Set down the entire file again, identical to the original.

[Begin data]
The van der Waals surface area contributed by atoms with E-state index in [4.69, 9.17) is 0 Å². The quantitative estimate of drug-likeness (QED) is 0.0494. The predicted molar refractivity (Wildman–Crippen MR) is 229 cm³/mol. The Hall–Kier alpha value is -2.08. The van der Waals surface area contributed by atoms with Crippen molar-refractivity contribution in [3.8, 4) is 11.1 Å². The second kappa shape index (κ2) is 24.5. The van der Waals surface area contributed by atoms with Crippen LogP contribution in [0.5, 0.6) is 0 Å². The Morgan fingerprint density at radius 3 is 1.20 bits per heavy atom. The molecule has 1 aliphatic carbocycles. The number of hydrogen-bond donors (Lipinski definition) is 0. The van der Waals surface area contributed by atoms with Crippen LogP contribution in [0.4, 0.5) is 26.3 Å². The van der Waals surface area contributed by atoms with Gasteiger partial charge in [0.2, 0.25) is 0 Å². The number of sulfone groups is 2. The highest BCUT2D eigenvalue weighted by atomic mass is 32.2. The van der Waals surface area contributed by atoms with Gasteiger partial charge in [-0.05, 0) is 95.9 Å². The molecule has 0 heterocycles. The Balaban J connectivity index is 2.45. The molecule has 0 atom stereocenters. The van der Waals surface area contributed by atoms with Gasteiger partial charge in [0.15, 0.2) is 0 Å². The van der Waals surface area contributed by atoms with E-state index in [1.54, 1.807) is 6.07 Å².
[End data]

The van der Waals surface area contributed by atoms with E-state index in [4.69, 9.17) is 0 Å². The quantitative estimate of drug-likeness (QED) is 0.0494. The predicted molar refractivity (Wildman–Crippen MR) is 229 cm³/mol. The Hall–Kier alpha value is -2.08. The van der Waals surface area contributed by atoms with Crippen molar-refractivity contribution in [3.8, 4) is 11.1 Å². The second kappa shape index (κ2) is 24.5. The van der Waals surface area contributed by atoms with Crippen LogP contribution in [0.5, 0.6) is 0 Å². The Morgan fingerprint density at radius 3 is 1.20 bits per heavy atom. The molecule has 1 aliphatic carbocycles. The number of hydrogen-bond donors (Lipinski definition) is 0. The van der Waals surface area contributed by atoms with Crippen LogP contribution in [0.4, 0.5) is 26.3 Å². The van der Waals surface area contributed by atoms with Gasteiger partial charge in [0.2, 0.25) is 0 Å². The number of sulfone groups is 2. The highest BCUT2D eigenvalue weighted by atomic mass is 32.2. The van der Waals surface area contributed by atoms with Gasteiger partial charge in [-0.05, 0) is 95.9 Å². The molecule has 0 heterocycles. The Balaban J connectivity index is 2.45. The molecule has 0 atom stereocenters. The van der Waals surface area contributed by atoms with Gasteiger partial charge in [0.15, 0.2) is 0 Å². The van der Waals surface area contributed by atoms with E-state index in [1.54, 1.807) is 6.07 Å².